I used the link to analyze my profile and found the conclusions a little off. It put a lot of weight on things like having “liked” the page for Johnny Cash – this makes it appear more likely to FB that I’m conservative, apparently.

    Reply
  39. p7b

    I quit FB about 6 months ago. (used it for invites to art/music and social events, it was excellent for that. Never looked at the feed on purpose, filtered most of my foodpic/selfie friends…)

    I’d say it did an average job by the standards of internet ad targeting, which is to say fairly bad. I also have a separate computer (cheapo chromebook) and online ID’s, but not internet connection, for my online political advocacy stuff, and I never use my phone and try to turn off geolocation whenever possible. This makes for an interesting experiment. My political-activism online ID gets a crazy and entirely contradictory mix of left-wing and right-wing newsfeeds, for example. Adsense guesses for my age and gender are all over the map.

    A few months ago I realized that I could make my browsing experience more pleasant by clicking on ads that have appealing visual content to try to encourage those… I won’t describe what, exactly. I get lots of lovely and benign audio-book ads now :-)

    Reply
  40. Propertius

    I have never purchased anything I saw on Facebook.

    Me neither, but then I’ve never logged into FaceBorg.

    Reply
  41. Octopii

    FB or no, why the heck are all you nice people seeing ads? Does nobody use a blocker? I travel the web in blissful anonymity, no cookies allowed on non-whitelisted sites, ads blocked, trackers blocked, JavaScript mostly blocked. I know, it’s a fantasy. But I very rarely see ads. And if somebody like Forbes won’t show me an article unless I whitelist them on my blocker, well, too bad, back to NC for the next link please. I prefer to donate to sites I value, or buy things from them, etc… rather than see ads. Seems to work pretty well, notwithstanding any secret databases.

    Reply
  42. Insertnamehere

    To the extent that I know the ads are targeting me or my family, yes. Their chief problem seems to be that they’re not predictive or timely.

    Around 6 months ago I was debating fixing my car vs buying. I fixed, but even had I not, the car deals that populate my feed would be late. They’re still numerous.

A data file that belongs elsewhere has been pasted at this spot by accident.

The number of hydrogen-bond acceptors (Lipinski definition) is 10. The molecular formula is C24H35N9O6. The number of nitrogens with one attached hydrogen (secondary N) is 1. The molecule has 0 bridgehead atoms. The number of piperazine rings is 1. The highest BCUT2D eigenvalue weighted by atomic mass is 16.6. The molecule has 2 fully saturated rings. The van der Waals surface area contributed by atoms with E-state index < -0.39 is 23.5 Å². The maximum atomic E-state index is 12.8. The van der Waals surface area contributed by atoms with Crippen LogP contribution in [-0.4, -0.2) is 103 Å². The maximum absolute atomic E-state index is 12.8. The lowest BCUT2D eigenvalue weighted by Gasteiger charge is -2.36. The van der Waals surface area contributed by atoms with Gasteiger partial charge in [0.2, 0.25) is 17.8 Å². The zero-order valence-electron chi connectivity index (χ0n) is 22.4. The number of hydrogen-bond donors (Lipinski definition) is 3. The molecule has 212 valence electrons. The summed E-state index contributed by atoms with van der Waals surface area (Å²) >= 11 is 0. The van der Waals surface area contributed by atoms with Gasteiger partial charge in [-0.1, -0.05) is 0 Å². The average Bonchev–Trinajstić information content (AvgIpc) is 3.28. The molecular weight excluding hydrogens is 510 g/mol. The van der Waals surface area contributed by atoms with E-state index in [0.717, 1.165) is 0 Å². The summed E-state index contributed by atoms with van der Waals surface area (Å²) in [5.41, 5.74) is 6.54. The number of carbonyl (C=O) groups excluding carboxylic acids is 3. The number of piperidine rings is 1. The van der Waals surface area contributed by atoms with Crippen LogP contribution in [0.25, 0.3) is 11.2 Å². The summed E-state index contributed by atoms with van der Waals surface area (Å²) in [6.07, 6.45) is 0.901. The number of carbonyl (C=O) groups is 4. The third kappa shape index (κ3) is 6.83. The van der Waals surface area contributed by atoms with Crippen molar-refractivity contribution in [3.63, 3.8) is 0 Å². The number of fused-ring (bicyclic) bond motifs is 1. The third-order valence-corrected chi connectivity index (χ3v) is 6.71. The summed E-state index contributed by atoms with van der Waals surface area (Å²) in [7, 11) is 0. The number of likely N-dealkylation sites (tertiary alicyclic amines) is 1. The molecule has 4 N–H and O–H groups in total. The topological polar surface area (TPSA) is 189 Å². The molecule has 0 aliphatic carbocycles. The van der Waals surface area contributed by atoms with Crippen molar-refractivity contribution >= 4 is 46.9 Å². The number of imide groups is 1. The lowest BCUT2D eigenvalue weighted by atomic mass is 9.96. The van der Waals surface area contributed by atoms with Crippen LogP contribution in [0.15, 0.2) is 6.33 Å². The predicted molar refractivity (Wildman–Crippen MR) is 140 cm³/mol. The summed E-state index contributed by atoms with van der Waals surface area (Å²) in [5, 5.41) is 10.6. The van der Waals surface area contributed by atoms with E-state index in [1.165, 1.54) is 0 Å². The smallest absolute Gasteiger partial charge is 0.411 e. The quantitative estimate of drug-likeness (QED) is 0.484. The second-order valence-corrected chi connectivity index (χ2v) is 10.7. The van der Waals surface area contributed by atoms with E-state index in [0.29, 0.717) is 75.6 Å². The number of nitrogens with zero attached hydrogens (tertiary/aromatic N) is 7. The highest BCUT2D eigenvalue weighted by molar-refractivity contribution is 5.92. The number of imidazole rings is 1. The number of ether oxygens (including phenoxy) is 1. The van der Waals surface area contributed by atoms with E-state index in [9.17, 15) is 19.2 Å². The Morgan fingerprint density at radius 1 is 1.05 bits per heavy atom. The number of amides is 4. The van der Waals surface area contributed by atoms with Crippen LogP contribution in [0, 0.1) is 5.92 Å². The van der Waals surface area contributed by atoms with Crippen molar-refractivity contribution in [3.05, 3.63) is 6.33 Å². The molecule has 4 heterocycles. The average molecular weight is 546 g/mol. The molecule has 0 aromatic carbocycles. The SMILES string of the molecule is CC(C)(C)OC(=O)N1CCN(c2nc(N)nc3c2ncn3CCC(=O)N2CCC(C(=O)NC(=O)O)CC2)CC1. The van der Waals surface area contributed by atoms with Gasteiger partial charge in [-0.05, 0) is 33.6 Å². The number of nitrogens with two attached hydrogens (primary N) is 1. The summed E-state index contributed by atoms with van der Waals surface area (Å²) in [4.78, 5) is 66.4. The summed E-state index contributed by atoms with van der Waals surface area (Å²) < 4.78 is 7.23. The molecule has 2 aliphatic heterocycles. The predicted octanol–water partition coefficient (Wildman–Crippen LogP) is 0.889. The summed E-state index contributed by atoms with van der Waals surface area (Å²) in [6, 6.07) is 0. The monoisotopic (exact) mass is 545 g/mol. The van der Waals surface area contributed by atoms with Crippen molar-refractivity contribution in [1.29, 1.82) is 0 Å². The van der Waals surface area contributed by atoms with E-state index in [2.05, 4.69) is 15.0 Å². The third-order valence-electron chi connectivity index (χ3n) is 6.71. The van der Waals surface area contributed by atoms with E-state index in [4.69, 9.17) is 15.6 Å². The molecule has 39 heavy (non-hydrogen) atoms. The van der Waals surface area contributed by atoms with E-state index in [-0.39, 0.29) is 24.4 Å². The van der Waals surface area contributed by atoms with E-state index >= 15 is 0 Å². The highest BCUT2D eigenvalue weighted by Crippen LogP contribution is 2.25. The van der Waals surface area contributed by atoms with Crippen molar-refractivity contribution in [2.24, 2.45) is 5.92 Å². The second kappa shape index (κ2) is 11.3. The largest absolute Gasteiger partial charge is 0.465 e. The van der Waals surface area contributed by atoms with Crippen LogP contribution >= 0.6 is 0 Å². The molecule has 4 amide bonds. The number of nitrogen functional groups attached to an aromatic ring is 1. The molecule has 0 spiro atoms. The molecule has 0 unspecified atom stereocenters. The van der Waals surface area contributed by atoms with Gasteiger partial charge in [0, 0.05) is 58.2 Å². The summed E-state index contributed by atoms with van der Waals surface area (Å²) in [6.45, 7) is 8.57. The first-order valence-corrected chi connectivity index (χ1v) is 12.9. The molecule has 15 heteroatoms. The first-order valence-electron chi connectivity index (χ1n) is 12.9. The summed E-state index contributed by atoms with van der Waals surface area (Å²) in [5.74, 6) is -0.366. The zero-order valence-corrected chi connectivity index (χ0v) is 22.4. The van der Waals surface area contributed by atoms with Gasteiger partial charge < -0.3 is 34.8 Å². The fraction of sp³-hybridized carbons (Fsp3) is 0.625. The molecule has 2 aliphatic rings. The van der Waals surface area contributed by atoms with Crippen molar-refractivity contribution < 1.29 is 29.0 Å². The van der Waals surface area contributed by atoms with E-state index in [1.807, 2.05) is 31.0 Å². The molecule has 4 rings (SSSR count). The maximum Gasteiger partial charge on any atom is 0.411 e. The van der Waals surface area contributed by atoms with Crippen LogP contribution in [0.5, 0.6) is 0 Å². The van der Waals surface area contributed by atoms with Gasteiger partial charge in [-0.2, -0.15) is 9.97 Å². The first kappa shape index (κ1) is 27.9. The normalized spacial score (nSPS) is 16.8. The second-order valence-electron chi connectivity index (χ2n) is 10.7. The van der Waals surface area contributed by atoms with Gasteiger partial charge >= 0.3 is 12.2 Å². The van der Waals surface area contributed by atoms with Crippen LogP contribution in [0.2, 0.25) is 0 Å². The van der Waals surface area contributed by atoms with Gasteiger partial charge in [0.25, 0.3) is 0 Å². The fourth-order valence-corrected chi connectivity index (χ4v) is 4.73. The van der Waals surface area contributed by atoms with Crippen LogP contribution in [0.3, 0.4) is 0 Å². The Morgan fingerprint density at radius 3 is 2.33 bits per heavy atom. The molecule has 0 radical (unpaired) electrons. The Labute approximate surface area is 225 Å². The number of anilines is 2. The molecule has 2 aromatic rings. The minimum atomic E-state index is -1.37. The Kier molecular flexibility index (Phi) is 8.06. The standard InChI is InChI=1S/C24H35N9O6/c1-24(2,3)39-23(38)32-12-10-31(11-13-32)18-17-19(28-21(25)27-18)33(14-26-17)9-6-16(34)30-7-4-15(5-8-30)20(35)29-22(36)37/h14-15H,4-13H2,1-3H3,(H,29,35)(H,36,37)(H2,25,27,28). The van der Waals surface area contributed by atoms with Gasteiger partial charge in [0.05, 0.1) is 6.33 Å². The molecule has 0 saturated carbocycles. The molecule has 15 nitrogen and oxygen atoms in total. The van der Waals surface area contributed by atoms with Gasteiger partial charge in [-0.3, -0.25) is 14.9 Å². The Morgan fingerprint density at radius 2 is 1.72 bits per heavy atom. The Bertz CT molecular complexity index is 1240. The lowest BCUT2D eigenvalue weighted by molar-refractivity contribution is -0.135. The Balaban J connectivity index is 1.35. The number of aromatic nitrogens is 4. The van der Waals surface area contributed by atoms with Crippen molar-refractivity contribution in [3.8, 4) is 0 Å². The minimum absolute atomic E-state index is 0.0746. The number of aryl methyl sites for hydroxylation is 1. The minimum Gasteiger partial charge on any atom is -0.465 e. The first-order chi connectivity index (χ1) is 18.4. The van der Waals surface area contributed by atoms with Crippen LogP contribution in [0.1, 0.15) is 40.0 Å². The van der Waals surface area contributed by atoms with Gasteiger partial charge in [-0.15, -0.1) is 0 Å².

Sometimes I get ads for WordPress. This is something I’m vaguely interested in, but don’t really have the time. I’d suggest that being a successful blogger, podcaster, etc is something many would like to do, and that this is a more generic ad for those who visit political sites.

    The house has WiFi and Facebook assumes we’re all one amorphous blob. My wife was googling printer recommendations as a gift. HP ads made their way into my feed. This is entertaining because Facebook ads essentially allow me to spy on my house. My daughter is 14 and we live walking distance to a mall. When movie ads appear in my feed it is usually because she is debating whether or not to go, or already has gone. When kitchen appliances appear, it’s because my wife burned something earlier (oven is old and heats unevenly). If AshleyMadison ads appear, I will know to worry about my marriage.

    Reply
  43. UserFriendly

    The only add I’ve seen on fb in the last year is for the NY Times. I would sooner eat glass then pay them any money. Must come from all the news sites I go to ;-)

    Reply
  44. vlade

    not using FB at all, but in general my experience with add push is that it pushes too late – basically what I just bought.

    As I’m not in the population you’re interested in (FB) users, I’d not write except for th latter bit and someone mentioning it, as I do wonder whether pushing “too late, already got it” adds doesn’t help the providers (google/FB) to massage the data, as then they can claim (in carefuly constructed statements) things like “user X who was shown adds for Y bought it”. As you can see, the statement does not have any explicit causality or even time-ordering, but implicit reading would be “bought it because was shown the ad”.

    Reply
  45. vidimi

    facebook (and google) is pretty good at advertising flights or hotels that i have just booked, probably to entice me to book them again.

    where the advertising does work (sort of, i’ve never actually gone) is when they advertise local events i.e. comedy shows, concerts, restaurants. i can see how that can be a good way to get the word out.

    Reply
  46. Pespi

    You can request all your data from facebook, and after two days of processing, you see your ad targeting keywords. Mine were incredibly vague, and only two would be accurate reflections and translate to useful ads. some of the follow around “you looked at this at another site and didn’t buy it, here it is again” you could say are accurate, but if I actually wanted those things I would have bought them.

    Reply